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Document Max. Freq Min. Freq
Jubal Anderson Early, Ruth Hairston Early, Lieutenant General Jubal A. Early , C. S. A. 87 1 Browse Search
The Photographic History of The Civil War: in ten volumes, Thousands of Scenes Photographed 1861-65, with Text by many Special Authorities, Volume 3: The Decisive Battles. (ed. Francis Trevelyan Miller) 29 7 Browse Search
Benson J. Lossing, Pictorial Field Book of the Civil War. Volume 3. 22 2 Browse Search
Southern Historical Society Papers, Volume 22. (ed. Reverend J. William Jones) 18 0 Browse Search
Southern Historical Society Papers, Volume 11. (ed. Reverend J. William Jones) 16 0 Browse Search
Horace Greeley, The American Conflict: A History of the Great Rebellion in the United States of America, 1860-65: its Causes, Incidents, and Results: Intended to exhibit especially its moral and political phases with the drift and progress of American opinion respecting human slavery from 1776 to the close of the War for the Union. Volume II. 12 0 Browse Search
Harper's Encyclopedia of United States History (ed. Benson Lossing) 10 2 Browse Search
Southern Historical Society Papers, Volume 37. (ed. Reverend J. William Jones) 9 1 Browse Search
Colonel William Preston Johnston, The Life of General Albert Sidney Johnston : His Service in the Armies of the United States, the Republic of Texas, and the Confederate States. 8 0 Browse Search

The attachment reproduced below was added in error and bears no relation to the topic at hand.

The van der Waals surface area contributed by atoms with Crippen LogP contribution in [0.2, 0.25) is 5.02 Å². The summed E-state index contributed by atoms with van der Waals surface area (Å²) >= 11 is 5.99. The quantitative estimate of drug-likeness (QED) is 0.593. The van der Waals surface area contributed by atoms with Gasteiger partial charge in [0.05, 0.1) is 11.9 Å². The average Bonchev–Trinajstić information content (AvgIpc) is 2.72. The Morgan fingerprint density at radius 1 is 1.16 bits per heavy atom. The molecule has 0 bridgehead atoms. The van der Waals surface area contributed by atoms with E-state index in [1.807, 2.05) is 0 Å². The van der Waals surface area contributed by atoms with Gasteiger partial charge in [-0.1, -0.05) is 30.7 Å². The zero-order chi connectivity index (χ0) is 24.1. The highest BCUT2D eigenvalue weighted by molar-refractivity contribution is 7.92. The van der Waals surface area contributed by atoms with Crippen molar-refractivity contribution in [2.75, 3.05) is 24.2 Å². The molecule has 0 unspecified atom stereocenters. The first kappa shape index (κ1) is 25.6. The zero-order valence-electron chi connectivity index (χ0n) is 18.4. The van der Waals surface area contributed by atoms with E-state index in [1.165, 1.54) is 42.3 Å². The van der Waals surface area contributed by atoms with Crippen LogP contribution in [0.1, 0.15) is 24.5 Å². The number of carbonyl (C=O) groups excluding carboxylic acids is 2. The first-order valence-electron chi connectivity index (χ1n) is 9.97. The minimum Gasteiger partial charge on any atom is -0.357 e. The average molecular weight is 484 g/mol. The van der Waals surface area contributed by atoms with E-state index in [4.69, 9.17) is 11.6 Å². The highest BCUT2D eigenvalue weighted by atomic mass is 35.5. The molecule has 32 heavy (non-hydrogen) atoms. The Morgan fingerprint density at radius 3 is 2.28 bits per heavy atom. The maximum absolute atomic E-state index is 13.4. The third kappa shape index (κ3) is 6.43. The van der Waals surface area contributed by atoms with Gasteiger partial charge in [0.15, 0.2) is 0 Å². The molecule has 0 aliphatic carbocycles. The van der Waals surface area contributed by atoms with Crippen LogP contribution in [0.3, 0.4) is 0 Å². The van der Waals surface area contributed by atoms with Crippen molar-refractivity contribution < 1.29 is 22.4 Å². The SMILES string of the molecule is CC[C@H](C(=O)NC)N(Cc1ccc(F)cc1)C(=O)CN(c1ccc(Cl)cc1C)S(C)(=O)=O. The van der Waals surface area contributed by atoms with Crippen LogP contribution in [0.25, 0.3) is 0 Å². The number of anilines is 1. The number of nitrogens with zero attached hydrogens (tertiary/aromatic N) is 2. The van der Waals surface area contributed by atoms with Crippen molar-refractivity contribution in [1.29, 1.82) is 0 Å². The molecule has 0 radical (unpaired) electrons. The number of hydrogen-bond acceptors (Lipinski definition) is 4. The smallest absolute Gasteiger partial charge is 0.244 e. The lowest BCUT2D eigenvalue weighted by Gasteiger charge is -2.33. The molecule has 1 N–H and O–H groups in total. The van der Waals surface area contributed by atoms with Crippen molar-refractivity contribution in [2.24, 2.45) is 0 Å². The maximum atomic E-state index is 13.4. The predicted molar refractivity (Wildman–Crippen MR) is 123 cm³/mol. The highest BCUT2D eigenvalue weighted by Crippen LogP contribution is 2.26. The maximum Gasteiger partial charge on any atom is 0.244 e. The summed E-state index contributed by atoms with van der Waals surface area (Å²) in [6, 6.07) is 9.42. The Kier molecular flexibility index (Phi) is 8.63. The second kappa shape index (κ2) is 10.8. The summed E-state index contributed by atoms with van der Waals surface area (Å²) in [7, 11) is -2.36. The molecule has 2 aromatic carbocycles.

Jefferson Davis, The Rise and Fall of the Confederate Government 7 1 Browse Search
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Browsing named entities in Rebellion Record: a Diary of American Events: Documents and Narratives, Volume 4. (ed. Frank Moore). You can also browse the collection for McCausland or search for McCausland in all documents.

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more gallant conduct in officers and men, I have never witnessed. In the absence of official reports of brigade and regimental commanders, (of which I am deprived by the circumstances detailed in this report,) I may not be able to do justice to the different corps. I will say, however, that the forces under my immediate command bore themselves most gallantly throughout the long and bloody conflict. I speak with special commendation of the brigades commanded by Cols. Baldwin, Wharton, McCausland, Simonton, and Drake, and Capts. Maney and Green, who fought their guns under the constant and annoying fire of the enemy's sharp-shooters,and the concentrated fire from his field-batteries, from which both commands suffered severely. Capt. Maney himself was wounded, and had several lieutenants and many of his company killed and wounded; so did Captains Porter and Graves. If I should hereafter receive the reports of regimental and brigade commanders, giving me detailed information of the